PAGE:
Each major automated component in the Sodecia GTAC robotic assembly line is connected to an EL6900 TwinSAFE logic terminal and a series of EL1904 and EL2904 safe digital inputs and outputs to handle the processing of the safety I/O, as well as communication with other safety equipment. Safety functions include e-stops, machine monitoring, “AND” and “OR” functions, and decouplers.

The assembly line’s offline nut welders also feature motion safety functions such as STO (Safe Torque Off) and SS2 (Safe Stop 2), as well as two-hand function for machine initiation. Sodecia GTAC integrated Beckhoff AX5103 EtherCAT servo drives with AX5805 TwinSAFE drive option cards in the nutwelder equipment, providing motion control for the application of nuts to the stampings used in the main assembly.

In addition to the IP 20-rated EtherCAT Terminals, machine-mountable EtherCAT Box I/O modules in IP 67 protection are also used throughout the Sodecia assembly line. The EP1908 TwinSAFE EtherCAT Box, for example, provides additional safety connectivity to switch plates at each safety gate entrance. Various EtherCAT Box modules are also used in non-safety technology settings, connecting to sensors, cylinders, air pressure switches, solenoid valves, as well as meters for flow and temperature, among other devices.

“EtherCAT alone has given Sodecia the ability to generate methods of diagnostics that are simply not available with other fieldbuses,” Toniolo exclaims. “For just one example, we’ve used this information available from EtherCAT to do exciting things like localize cable breakage right down to the exact cable in the line, resulting in indicators that blink on the HMI. Similarly, TwinSAFE offers an abundance of diagnostic information and the openness to interface with any EtherCAT slave is assured.”

Auto plant savings hit the accelerator
While never welcome in any manufacturing environment, unscheduled downtime in the automotive industry is especially pronounced, costing unacceptably huge amounts of money. This puts a high demand on reliable technology, but it can also lead some factories to resist change. As such, Sodecia says it put “herculean efforts” into harnessing the best technology available and putting it into a “very robust, reliable and quickly-commissioned package for their high-profile clients.” “The new PC-controlled manufacturing line has achieved an average cycle time of just under 50 seconds and can produce 72 complex parts per hour and up to 355,000 parts per year,” Toniolo explains. “Today, it is automation technology from Beckhoff that has proven most capable in helping Sodecia GTAC maintain this throughput.”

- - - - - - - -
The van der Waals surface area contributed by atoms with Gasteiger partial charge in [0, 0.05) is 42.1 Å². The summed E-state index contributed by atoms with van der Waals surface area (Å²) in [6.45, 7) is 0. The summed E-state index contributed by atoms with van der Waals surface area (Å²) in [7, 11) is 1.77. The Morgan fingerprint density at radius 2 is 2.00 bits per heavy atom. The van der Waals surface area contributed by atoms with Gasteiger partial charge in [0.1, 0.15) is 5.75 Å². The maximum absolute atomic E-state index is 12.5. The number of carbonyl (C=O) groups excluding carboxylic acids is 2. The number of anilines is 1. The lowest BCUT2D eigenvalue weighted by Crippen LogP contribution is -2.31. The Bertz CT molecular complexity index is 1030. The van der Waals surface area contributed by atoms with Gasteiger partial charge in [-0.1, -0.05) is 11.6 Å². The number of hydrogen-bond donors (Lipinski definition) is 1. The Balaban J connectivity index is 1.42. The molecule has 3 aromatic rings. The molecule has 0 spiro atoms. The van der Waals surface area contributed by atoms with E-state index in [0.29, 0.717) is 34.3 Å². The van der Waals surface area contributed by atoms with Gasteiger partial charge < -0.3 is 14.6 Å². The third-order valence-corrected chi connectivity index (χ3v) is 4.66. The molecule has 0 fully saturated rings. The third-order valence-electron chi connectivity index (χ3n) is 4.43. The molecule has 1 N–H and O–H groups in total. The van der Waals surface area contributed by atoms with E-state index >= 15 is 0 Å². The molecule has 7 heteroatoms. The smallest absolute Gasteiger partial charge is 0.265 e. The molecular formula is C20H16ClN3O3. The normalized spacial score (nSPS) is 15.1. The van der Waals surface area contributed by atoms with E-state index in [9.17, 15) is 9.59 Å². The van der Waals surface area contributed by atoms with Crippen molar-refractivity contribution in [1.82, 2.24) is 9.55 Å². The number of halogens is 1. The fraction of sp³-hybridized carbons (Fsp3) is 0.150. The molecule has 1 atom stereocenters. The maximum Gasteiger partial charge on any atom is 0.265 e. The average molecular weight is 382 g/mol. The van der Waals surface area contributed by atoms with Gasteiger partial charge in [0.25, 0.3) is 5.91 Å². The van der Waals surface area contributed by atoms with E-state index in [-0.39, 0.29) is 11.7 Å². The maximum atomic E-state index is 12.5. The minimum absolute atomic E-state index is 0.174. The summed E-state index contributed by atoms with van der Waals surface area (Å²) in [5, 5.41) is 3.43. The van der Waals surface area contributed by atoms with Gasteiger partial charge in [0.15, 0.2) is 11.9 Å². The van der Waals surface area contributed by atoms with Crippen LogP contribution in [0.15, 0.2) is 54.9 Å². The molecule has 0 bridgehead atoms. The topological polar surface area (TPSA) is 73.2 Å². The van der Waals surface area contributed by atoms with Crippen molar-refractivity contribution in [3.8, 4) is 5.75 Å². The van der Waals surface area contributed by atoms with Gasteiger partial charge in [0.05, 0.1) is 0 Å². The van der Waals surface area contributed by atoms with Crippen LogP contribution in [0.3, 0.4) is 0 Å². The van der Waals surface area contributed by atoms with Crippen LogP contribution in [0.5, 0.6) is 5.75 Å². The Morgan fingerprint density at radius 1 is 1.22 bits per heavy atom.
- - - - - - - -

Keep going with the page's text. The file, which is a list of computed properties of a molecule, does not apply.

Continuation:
As a result of the functionality inherent in PC-based control and EtherCAT, Sodecia GTAC has been able to reduce time to market significantly. “Compared to previous hardware PLC-based platforms, we have cut control system commissioning time by at least 50 per cent using PC-based control and EtherCAT via superior controls design and programming,” adds Mark Mierkalns, plant manager, Sodecia GTAC. “For example, a simple one or two robot system from Sodecia with four operator stations would normally take up to two months to complete from a PLC configuration and programming perspective. Through the use of TwinCAT, this timeframe has been slashed down to two weeks.”

Freeing up plant floor space is another area Sodecia GTAC drove noteworthy improvements. “Running all the PLC tasks and HMI software in one PC-based controller saves significant floor space on its own,” Mierkalns continues. “Integrating safety technology into one universal control platform is another key enabler. I suspect if we went back to a traditional architecture with separate PLCs, HMI hardware, and safety system, the control platform footprint would be at least 50 per cent larger than it is today.”

With recent successes helping Sodecia Manufacturing serve many of the world’s largest automotive manufacturers, Sodecia GTAC is in a period of expansion. As such, the company will move into a new 23,000 sq. ft. office and 54,000 sq. ft. plant later in 2015. “As we enter into this next phase, all new Sodecia GTAC manufacturing projects going forward will be engineered with Beckhoff PC-based control technology, and our continuous improvement continues,” Toniolo concludes.

This case study was supplied by Beckhoff Automation.